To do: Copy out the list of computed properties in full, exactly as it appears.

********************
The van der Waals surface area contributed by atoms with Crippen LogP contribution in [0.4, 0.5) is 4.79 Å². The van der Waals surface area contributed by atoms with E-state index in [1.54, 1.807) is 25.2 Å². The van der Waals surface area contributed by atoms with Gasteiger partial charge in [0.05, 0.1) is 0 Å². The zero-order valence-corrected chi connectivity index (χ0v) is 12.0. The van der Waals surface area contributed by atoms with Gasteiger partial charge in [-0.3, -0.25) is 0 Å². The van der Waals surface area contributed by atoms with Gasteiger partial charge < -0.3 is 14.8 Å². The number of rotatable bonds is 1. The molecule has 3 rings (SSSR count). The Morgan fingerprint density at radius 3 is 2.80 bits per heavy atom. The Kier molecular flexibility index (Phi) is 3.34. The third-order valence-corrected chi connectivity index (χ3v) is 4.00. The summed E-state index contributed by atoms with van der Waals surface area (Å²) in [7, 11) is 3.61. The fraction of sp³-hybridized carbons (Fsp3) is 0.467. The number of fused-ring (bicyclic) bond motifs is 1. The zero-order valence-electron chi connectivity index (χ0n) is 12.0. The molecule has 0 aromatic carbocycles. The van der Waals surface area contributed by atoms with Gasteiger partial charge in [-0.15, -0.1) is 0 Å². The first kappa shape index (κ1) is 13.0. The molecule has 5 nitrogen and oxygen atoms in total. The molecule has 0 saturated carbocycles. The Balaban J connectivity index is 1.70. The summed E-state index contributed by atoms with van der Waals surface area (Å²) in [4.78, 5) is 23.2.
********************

The van der Waals surface area contributed by atoms with Crippen LogP contribution in [0.4, 0.5) is 4.79 Å². The van der Waals surface area contributed by atoms with E-state index in [1.54, 1.807) is 25.2 Å². The van der Waals surface area contributed by atoms with Gasteiger partial charge in [0.05, 0.1) is 0 Å². The zero-order valence-corrected chi connectivity index (χ0v) is 12.0. The van der Waals surface area contributed by atoms with Gasteiger partial charge in [-0.3, -0.25) is 0 Å². The van der Waals surface area contributed by atoms with Gasteiger partial charge < -0.3 is 14.8 Å². The number of rotatable bonds is 1. The molecule has 3 rings (SSSR count). The Morgan fingerprint density at radius 3 is 2.80 bits per heavy atom. The Kier molecular flexibility index (Phi) is 3.34. The third-order valence-corrected chi connectivity index (χ3v) is 4.00. The summed E-state index contributed by atoms with van der Waals surface area (Å²) in [7, 11) is 3.61. The fraction of sp³-hybridized carbons (Fsp3) is 0.467. The number of fused-ring (bicyclic) bond motifs is 1. The zero-order valence-electron chi connectivity index (χ0n) is 12.0. The molecule has 0 aromatic carbocycles. The van der Waals surface area contributed by atoms with Gasteiger partial charge in [-0.15, -0.1) is 0 Å². The first kappa shape index (κ1) is 13.0. The molecule has 5 nitrogen and oxygen atoms in total. The molecule has 0 saturated carbocycles. The Balaban J connectivity index is 1.70. The summed E-state index contributed by atoms with van der Waals surface area (Å²) in [4.78, 5) is 23.2.